Predicting Catastrophic Events Using Machine Learning Models for Natural Language Processing

Predicting Catastrophic Events Using Machine Learning Models for Natural Language Processing

Muskaan Chopra (Chandigarh College of Engineering and Technology, India), Sunil K. Singh (Chandigarh College of Engineering and Technology, India), Kriti Aggarwal (Chandigarh College of Engineering and Technology, India) and Anshul Gupta (Chandigarh College of Engineering and Technology, India)
DOI: 10.4018/978-1-7998-8413-2.ch010
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Abstract

In recent years, there has been widespread improvement in communication technologies. Social media applications like Twitter have made it much easier for people to send and receive information. A direct application of this can be seen in the cases of disaster prediction and crisis. With people being able to share their observations, they can help spread the message of caution. However, the identification of warnings and analyzing the seriousness of text is not an easy task. Natural language processing (NLP) is one way that can be used to analyze various tweets for the same. Over the years, various NLP models have been developed that are capable of providing high accuracy when it comes to data prediction. In the chapter, the authors will analyze various NLP models like logistic regression, naive bayes, XGBoost, LSTM, and word embedding technologies like GloVe and transformer encoder like BERT for the purpose of predicting disaster warnings from the scrapped tweets. The authors focus on finding the best disaster prediction model that can help in warning people and the government.
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Introduction

Disasters and crises have always been dynamic and chaotic by nature (Guha-Sapir et al., 2016). Natural disasters disrupt people's lives in an instant, causing mental, physical, and societal damage. Communication is important in all aspects of disaster management in such a circumstance (Mukkamala et al., 2016). Earlier people used to use traditional media channels in order to communicate disaster warnings. The traditional media included devices such as television, newspaper, and radio channels. However, this method of communication was slow and difficult.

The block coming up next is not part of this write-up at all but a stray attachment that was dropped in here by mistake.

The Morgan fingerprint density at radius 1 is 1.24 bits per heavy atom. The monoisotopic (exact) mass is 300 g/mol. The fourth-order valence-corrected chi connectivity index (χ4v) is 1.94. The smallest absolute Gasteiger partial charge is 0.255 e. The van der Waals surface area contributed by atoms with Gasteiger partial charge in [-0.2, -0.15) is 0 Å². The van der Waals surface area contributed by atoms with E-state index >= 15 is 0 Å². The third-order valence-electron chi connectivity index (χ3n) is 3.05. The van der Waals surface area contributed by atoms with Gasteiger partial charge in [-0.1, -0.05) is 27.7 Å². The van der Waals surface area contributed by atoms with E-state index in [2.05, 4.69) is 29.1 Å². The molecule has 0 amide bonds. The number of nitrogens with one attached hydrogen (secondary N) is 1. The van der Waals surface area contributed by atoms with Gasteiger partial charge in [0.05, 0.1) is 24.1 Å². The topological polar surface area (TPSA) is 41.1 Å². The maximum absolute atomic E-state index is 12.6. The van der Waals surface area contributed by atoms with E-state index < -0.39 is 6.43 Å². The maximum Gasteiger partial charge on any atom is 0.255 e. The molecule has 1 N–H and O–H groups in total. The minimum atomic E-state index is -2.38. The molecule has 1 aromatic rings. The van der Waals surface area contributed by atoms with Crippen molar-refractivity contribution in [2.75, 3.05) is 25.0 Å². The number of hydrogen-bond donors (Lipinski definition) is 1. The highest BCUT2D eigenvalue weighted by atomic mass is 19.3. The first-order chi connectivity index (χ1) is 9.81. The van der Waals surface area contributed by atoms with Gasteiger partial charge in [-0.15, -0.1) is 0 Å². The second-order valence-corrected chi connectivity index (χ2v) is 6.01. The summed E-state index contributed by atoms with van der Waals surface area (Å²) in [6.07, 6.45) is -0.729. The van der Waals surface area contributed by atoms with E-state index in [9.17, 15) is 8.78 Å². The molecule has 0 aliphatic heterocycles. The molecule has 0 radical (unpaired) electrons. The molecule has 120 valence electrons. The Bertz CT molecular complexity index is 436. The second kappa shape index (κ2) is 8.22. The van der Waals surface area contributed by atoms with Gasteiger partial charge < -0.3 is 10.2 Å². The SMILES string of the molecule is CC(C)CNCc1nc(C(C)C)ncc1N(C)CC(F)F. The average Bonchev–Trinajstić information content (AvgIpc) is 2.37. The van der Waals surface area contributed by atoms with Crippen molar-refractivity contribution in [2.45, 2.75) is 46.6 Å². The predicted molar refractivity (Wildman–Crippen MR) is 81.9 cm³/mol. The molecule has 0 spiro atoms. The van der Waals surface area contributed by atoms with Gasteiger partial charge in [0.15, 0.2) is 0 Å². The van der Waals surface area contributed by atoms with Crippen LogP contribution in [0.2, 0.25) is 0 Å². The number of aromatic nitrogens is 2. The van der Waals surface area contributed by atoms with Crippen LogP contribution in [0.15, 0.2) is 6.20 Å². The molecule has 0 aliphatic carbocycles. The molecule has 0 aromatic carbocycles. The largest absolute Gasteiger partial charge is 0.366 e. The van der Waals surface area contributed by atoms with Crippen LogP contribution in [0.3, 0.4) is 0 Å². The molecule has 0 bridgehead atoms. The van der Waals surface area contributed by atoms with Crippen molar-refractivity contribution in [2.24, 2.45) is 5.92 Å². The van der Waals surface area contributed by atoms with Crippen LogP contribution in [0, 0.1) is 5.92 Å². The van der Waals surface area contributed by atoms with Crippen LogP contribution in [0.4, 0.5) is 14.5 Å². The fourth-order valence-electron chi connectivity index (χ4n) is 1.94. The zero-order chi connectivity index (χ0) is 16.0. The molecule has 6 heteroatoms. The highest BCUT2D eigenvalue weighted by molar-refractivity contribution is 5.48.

With the development of new technologies, the communication ability of people has also improved and developed tremendously. One of the major contributors to this change is the ever-evolving smartphone and internet technologies. The second reason is the plethora of software and applications available on these devices. Unlike before, now people are just “a few clicks” and one “app” away from being able to send or receive information.

One of the biggest influencers of all has been the social media applications and platforms like FaceBook, Instagram, and Twitter. All these platforms have played a vital role in the prediction, the announcement of disasters. Not only this, but these platforms have also served as a way for people to communicate and share their grief as well as send and receive help. Today, social media is recognized as one of the most popularly used media platforms for disaster management. (Gray et al., 2016, Ranjan Avasthi, 2017).

Social media gives people the freedom to become producers along with being consumers of information. The present paper focuses on Twitter which is one of the most widely used social media networks for disaster prediction and management research. Since the launch of Twitter in 2005, it has become one of the largest microblogging services. (Dhiraj Murthy, 2018).

With new hashtags and keywords trending on Twitter every day, the latest trend is spreading the news updates from around the world. This is something that has proved to be beneficial in the prediction of natural disasters and emergency situations (Ulvi, O et al, 2019) like floods (Vieweg S. et al., 2010, Vieweg S. et al., 2010, Starbird K et l., 2010), earthquakes (Earle, P et al., 2010, Kireyev, K, et al., 2009, Muralidharan S et al), wildfires, and hurricanes (Hughes AL, Palen L, 2009, Hughes AL et al., 2008), etc. The platform has shown great potential in increasing the survival rate during emergency situations caused due to disasters like tornadoes and wildfires. In one such paper (Lindsay B, 2011), authors emphasized the use of Twitter as a multidirectional communication network that can not only aid officials in compiling lists of the disaster-affected people but also help them in contacting the grieved family members. Tweeting has hence provided people a way to announce emergency situations in real-time. People use this channel to express and describe what they see and observe. Programmatically monitoring tweets can hence help in finding hints for upcoming calamities. Many disaster relief organizations and news agencies hence have been aiming to develop technologies and programs related to tweet analysis.

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